None of it turned out to be true: The Internet's shameful false ID.
The entire case was based on vague physical resemblance in low-quality photos, bolstered by the fact that one Twitter user claiming to have gone to school with Tripathi said she thought it looked like him. There were dissenting voices in the thread. Tripathi is six feet tall. “Suspect two” didn’t look that tall. The suspect’s hair was too long. And most importantly, the behavior made no sense. Who disappears — causing a well-publicized region-wide search that had already expanded beyond Providence to Boston — a month before carrying out a terrorist attack? Wouldn’t it be smarter to act normal as long as possible, and maybe not do something that gets your picture posted all over television and the Internet before you attempt to plant a bomb in an incredibly public venue? Not that people who bomb innocent civilians are always the most rational actors, but they do generally try to avoid calling attention to themselves before they bomb innocent civilians.As I write this, authorities are engaged in an active manhunt for 19-year-old Dzhokar A. Tsarnaev. Meanwhile, Sunil Tripathi is still missing, and the internet just put his family through a night of hell even greater than the one they've endured. Here's the Facebook page for the search: Help Us Find Sunil Tripathi.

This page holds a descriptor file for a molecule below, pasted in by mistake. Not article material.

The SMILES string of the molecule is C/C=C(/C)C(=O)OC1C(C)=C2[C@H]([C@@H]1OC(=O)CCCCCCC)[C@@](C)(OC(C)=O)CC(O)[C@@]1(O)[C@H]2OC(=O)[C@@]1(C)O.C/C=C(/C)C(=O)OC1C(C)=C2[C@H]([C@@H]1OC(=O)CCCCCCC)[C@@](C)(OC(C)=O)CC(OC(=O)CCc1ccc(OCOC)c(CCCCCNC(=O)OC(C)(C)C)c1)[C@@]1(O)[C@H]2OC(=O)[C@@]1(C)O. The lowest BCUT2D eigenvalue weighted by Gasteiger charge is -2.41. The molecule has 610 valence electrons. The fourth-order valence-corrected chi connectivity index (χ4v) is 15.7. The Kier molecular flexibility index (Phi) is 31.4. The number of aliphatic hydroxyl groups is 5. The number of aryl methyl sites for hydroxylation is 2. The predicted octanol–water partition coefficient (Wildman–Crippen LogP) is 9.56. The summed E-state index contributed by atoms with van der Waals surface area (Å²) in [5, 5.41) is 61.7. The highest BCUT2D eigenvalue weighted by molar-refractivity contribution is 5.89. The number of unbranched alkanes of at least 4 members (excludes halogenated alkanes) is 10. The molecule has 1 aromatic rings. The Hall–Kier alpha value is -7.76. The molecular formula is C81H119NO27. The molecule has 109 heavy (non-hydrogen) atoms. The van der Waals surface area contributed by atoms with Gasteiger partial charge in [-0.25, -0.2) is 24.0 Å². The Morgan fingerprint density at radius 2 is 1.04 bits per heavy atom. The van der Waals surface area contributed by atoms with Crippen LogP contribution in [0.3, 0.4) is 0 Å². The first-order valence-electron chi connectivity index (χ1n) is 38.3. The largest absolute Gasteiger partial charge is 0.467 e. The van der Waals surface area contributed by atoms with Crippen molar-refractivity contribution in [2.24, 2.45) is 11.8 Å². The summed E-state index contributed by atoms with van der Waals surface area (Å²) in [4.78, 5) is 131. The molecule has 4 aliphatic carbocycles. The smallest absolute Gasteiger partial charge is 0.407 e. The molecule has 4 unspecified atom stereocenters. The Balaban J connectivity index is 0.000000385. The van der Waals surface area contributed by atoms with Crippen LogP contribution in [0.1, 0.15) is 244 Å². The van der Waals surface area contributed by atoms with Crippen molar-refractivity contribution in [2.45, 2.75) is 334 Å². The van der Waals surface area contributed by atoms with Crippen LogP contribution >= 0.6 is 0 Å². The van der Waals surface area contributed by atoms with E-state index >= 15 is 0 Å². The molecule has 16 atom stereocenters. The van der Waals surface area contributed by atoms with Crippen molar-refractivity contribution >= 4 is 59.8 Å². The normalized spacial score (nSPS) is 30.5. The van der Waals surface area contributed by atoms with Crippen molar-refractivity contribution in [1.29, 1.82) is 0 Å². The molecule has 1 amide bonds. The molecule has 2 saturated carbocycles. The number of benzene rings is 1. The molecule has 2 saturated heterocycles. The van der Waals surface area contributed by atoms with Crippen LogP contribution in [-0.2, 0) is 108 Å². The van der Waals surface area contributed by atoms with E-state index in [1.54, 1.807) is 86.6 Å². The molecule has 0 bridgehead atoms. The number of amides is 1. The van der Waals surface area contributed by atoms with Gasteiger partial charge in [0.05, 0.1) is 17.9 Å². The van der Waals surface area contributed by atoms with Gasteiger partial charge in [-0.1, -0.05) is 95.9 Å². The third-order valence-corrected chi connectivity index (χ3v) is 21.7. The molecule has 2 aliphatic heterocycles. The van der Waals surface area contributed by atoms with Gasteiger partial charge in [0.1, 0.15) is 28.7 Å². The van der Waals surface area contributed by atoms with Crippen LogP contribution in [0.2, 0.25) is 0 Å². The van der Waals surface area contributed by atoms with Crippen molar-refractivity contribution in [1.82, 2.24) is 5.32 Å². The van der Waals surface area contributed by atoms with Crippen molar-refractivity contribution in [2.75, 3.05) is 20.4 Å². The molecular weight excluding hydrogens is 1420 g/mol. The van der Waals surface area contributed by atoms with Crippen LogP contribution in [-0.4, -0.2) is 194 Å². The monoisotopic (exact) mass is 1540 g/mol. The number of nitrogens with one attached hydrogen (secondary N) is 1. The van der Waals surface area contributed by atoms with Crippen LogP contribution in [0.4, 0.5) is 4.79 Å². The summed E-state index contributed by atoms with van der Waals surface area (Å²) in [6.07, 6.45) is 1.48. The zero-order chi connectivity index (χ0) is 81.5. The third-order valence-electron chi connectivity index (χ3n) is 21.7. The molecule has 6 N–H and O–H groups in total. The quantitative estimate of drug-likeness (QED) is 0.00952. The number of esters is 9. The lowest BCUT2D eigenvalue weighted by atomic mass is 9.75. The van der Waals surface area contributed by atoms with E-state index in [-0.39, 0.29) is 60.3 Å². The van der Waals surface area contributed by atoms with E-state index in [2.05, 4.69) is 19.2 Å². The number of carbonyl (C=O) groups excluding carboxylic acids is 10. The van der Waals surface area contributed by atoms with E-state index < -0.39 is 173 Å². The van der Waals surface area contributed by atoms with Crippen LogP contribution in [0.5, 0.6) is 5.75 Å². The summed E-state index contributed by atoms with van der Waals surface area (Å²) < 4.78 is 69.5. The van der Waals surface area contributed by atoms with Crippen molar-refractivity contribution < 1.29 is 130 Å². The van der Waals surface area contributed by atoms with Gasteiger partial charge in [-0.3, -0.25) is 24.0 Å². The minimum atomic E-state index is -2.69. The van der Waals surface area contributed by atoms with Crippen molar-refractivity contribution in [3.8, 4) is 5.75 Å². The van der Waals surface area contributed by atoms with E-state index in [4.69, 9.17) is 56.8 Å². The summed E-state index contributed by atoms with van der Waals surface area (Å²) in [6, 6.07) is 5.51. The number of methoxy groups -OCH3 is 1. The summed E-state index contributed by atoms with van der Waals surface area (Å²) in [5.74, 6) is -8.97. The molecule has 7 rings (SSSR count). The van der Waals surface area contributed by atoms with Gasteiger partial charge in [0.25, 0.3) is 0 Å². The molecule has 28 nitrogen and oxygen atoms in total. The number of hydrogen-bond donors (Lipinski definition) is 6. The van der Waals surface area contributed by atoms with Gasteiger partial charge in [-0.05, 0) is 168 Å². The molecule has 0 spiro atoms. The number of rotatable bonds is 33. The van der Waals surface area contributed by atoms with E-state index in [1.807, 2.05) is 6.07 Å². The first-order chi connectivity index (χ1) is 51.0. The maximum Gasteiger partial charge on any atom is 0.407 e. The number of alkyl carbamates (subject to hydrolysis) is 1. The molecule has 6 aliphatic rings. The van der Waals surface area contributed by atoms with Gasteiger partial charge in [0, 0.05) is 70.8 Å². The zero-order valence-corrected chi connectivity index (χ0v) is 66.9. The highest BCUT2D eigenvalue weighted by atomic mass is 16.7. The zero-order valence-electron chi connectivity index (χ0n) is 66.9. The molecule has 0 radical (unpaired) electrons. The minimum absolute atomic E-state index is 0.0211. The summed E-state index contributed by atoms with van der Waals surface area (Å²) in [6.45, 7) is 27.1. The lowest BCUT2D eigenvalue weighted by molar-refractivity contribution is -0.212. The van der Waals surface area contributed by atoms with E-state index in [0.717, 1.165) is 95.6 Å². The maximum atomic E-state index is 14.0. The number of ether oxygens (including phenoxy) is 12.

It scarcely mattered at that point. The speculation was out there. Various Conservative blogs picked it up. Tripathi’s name was suddenly all over Twitter. Collages of the bomber and Tripathi were shared everywhere. Everyone, as usual, put much more work into finding supporting evidence than debunking evidence. The New York Post probably already had a story written before last night’s shootout and chase.